"It profits me but little that a vigilant authority always protects the tranquillity of my pleasures and constantly averts all dangers from my path, without my care or concern, if this same authority is the absolute master of my liberty and my life."

--Alexis de Tocqueville, Democracy in America

Saturday, July 28, 2012

"You Didn't Build That" - The Deeper Context

A lot has been written about Obama's rant about Americans who own businesses -- the now infamous "you didn't build that!" speech.   And a lot has been written about the "context" of the statement, with Democrats trying to say he was just talking about the government's role in building roads and bridges so that businesses can get their goods to market, while Republicans point out that the context was even worse, with Obama castigating people who think they've made it because they were smart or worked harder than others.  The Regular Guy sides with the GOP -- the context really does make it worse.   And Obama's argument about how the government spends money on roads and bridges is a straw man -- (a) building tangible infrastructure is not bankrupting America, and no one is arguing against such expenditures; (b) spending money on entitlement programs is.   But the deeper context is not "just words," as Obama once said.   Consider the President's attempt to walk the statement back through a campaign ad:

What is Obama's mood here?  He is calm, friendly, smiling.   He is speaking softly.   Now contrast that with the "you didn't build that" speech:

I see a man who is angry, a man who has hate in his tone when he talks about Romney, or the rich, or businessmen who think they've made it because they are smart or worked hard.   "Let me tell you something... there's a lot of hard-working people out there."   The spite drips off those words.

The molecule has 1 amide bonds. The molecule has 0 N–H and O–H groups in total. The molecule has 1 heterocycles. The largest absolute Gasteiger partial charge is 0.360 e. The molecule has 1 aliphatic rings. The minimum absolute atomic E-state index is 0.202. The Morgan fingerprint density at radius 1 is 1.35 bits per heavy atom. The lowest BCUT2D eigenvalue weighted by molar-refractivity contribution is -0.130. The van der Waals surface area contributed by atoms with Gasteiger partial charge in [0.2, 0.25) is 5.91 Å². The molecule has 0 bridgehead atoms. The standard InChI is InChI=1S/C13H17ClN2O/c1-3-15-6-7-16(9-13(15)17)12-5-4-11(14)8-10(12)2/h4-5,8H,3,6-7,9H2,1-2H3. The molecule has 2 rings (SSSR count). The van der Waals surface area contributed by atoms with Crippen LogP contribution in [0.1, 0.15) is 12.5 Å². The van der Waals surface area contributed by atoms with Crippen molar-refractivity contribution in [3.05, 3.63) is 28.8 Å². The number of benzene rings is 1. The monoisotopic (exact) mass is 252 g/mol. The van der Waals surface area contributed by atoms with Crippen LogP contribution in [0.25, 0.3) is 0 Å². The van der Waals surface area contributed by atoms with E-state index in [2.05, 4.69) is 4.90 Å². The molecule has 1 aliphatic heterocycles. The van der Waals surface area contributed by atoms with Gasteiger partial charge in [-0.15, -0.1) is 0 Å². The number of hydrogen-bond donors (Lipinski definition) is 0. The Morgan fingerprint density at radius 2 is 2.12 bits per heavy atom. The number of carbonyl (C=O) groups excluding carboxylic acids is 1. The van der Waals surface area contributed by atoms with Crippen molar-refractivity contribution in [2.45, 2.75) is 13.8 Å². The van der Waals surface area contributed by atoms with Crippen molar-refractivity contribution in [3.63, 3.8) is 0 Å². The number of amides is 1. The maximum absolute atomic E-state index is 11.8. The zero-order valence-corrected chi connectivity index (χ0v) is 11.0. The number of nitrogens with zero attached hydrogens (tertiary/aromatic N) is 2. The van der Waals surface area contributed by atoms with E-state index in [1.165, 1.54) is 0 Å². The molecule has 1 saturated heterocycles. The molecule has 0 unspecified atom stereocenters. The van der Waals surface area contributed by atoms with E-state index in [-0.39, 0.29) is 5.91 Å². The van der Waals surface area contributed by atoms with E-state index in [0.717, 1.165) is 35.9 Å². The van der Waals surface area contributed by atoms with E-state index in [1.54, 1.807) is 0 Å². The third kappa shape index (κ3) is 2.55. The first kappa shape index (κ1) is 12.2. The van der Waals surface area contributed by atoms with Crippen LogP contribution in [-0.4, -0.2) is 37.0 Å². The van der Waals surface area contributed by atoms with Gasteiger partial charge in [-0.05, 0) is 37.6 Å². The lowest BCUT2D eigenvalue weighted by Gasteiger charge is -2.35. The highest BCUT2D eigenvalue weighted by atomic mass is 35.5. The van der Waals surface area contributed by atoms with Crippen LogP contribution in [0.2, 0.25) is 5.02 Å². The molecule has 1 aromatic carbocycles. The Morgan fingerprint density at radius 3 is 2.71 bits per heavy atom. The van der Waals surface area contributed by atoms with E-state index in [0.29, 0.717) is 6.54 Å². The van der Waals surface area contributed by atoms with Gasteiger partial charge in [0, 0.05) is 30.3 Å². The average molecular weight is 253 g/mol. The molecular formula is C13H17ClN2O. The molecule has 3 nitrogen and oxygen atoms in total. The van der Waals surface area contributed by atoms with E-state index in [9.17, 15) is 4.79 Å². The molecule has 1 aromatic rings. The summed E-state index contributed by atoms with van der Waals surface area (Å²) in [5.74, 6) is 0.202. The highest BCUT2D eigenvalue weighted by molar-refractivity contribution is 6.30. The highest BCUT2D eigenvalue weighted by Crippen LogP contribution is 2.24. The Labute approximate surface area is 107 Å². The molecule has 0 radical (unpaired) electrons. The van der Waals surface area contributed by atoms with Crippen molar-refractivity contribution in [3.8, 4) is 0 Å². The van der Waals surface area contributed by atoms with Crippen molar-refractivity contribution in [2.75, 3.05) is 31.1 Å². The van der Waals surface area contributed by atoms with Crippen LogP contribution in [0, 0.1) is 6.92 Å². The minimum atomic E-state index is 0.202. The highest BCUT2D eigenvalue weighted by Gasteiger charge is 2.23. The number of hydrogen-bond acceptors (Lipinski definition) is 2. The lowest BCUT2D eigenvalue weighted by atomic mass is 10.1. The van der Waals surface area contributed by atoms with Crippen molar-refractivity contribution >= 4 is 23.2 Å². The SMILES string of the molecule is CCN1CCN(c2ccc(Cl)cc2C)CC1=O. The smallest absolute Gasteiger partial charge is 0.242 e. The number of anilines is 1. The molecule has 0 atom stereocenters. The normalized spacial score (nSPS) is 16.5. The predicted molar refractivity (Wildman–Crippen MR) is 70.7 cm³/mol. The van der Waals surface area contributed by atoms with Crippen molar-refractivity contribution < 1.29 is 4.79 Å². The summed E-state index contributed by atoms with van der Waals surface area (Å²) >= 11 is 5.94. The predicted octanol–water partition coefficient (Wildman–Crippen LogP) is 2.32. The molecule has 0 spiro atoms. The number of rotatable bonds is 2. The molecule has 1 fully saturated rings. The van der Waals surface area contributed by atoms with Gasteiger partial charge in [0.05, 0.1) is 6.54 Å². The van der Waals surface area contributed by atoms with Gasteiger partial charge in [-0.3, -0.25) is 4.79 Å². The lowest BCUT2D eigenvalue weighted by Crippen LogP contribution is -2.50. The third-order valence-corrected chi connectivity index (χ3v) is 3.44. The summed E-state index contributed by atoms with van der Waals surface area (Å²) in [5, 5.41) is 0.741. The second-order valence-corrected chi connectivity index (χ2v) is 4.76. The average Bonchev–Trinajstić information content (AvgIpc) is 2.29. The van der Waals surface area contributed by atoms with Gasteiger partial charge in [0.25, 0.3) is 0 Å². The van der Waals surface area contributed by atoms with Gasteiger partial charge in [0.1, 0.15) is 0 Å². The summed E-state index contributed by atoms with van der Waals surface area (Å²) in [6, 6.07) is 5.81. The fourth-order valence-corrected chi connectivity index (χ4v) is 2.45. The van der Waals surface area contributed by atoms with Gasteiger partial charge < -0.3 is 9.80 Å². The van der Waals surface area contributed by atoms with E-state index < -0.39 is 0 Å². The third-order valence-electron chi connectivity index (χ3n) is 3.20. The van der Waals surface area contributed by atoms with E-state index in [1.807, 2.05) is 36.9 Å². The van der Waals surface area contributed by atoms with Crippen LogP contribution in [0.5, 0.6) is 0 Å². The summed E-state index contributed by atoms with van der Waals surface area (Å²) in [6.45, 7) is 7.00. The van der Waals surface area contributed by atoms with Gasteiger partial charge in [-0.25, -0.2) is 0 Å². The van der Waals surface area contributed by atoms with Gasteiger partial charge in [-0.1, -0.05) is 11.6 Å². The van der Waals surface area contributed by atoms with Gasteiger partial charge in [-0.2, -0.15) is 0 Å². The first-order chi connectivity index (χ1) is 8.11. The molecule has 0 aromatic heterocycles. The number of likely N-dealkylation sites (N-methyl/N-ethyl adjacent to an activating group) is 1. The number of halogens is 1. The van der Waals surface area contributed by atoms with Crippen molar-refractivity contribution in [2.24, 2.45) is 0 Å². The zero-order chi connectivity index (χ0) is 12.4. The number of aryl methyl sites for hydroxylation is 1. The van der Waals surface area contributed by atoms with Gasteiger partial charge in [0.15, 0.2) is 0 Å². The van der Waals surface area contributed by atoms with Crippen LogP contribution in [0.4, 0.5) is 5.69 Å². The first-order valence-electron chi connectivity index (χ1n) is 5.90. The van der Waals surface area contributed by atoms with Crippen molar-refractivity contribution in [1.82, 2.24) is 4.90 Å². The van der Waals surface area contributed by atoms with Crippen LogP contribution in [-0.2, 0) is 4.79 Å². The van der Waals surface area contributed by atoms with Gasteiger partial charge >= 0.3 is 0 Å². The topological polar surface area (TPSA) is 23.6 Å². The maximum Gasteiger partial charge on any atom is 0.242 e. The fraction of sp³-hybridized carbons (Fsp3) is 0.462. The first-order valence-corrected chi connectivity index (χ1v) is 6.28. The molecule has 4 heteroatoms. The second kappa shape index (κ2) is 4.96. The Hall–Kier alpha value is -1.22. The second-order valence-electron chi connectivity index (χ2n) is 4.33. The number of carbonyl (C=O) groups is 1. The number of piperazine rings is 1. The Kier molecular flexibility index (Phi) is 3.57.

Put aside how wrong this is as a matter of observing human nature -- there are actually a lot of lazy slobs out there who have failed because of their own failings, and there actually are hard-working people who have succeeded because of their own effort, and there really is a difference between working 0 hours a week while claiming a fake disability and mooching off your "baby mama" and working 100 hours a week to start a convenience store or a laundry in the inner city.   Put that aside.   Just as a matter of tone, this is off-putting to a lot of Americans, and, I suspect, to a lot of independent voters.   They liked the calm and unthreatening Obama, the hope and change Obama.   I don't think they'll like the angry, hateful, spiteful, demonizing Obama.   I know I don't.

And, somewhat more to the point, if you meet someone and know them casually in society and they seem like a friendly, soft-spoken person, but then you see them in a different context and they are screaming at their kids or their wife, or violently arguing with someone in their business... wouldn't it always occur to you that the real person is the angry one, and the fake is the soft-spoken friendly facade?  

That's the deeper context of Obama's "you didn't build that" comment.   It's the moment when the veil fell and we got to see the real Obama.   And it's not pretty.

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